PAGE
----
About 160 organizations have joined forces to call for the
lifting of a travel ban on HIV positive people, who want to come to the United
States. The organizations want the US Senate to lift the ban as part of
legislation to re-authorize PEPFAR, the Presidents Emergency Plan for AIDS
Mitchell Warren is head of the AIDS Vaccine
Advocacy Coalition, one of the groups lobbying the senate. From New York, he
spoke to VOA English to Africa Service reporter Joe De Capua about why the
travel ban should be lifted.
"It's important for at
least two reasons. One, it's just the wrong policy. There's no scientific
evidence or good rationale to continue this ban. It was established back in 1987.
There are only 12 countries left that still have this kind of travel ban. It
includes Iraq, Saudi Arabia, South Korea, Sudan. And this is not a policy that
works. And the second reason…is it is actually setting us back in terms of
leadership in the fight against AIDS. When we think about the number of
researchers, of community advocates in other countries, who are HIV positive,
who cannot come to this country, generally for their own work, it's absurd. And
for over a decade now, we've not had international AIDS conferences taking
place in the United States because of a decision made early on that no country
that has a policy like this should be the host of one of the international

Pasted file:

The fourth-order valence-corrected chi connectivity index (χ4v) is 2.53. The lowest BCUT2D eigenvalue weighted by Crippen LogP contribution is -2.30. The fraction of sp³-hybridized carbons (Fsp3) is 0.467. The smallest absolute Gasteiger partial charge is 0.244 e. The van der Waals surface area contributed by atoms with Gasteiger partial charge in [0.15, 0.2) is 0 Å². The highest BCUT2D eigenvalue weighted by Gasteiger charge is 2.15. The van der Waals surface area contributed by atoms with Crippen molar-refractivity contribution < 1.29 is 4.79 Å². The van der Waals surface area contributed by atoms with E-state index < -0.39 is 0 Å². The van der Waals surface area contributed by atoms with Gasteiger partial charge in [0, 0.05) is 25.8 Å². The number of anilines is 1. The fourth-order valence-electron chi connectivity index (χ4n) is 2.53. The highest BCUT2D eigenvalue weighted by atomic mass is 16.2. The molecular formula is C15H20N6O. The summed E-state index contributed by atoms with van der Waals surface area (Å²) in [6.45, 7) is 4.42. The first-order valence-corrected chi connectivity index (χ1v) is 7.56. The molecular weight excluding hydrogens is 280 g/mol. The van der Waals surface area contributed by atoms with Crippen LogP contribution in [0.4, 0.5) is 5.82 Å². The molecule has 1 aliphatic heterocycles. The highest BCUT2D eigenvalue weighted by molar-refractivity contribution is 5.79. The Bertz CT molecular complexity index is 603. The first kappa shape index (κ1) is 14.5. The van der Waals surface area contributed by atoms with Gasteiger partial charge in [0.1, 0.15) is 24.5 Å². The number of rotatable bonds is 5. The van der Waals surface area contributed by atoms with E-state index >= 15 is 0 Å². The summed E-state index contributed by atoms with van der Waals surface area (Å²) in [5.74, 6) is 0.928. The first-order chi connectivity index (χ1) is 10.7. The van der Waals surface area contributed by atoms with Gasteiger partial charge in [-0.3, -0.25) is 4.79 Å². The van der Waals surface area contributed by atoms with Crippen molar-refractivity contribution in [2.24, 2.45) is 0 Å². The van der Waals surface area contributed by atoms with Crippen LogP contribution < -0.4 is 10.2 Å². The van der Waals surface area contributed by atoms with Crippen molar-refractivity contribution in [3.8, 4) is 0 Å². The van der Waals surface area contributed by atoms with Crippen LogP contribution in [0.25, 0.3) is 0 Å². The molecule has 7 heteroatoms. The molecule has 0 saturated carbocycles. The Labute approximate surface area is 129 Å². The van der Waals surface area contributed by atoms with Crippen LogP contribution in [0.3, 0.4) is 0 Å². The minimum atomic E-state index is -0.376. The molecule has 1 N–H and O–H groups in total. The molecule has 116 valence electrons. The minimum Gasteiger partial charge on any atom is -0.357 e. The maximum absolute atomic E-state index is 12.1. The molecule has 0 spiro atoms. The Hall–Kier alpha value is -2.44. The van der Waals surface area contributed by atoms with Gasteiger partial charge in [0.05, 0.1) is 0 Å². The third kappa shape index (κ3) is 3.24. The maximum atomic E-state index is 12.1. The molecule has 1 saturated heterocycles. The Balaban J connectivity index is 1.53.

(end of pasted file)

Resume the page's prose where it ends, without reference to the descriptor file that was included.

conferences," he says.
Many HIV positive activists, including Africans,
have expressed anger over the travel ban, saying they want to attend scientific
meetings and other gatherings on HIV/AIDS in the United States.
Warren says, "With the advent of the PEPFAR
program…the US government is showing great leadership when it comes to
prevention and treatment. Certainly, the enormous amount of resource put to
research from the United States government, NIH (National Institutes of Health)
and other mechanisms, this country is a leader in the fight against AIDS. And
to not allow our partners from all over the world, who happen to be HIV
positive, to be able to engage with their peers and counterparts in this
country really does set the process back. Sets the fight against AIDS back. And
really detracts from what should be much more comprehensive leadership from the
The US House of representatives has passed the
PEPFAR reauthorization act. However, it's stalled in the senate, in part,
because of the provision lifting the travel ban.
"HIV remains the only disease in the Immigration
and Nationality Act that makes it inadmissible for entry in the United States.
It's the only medical condition included," he says.
The legislation would give authority back
to the Department of Health and Human Services, allowing it to decide on a
case-by-case basis who with HIV can enter the country.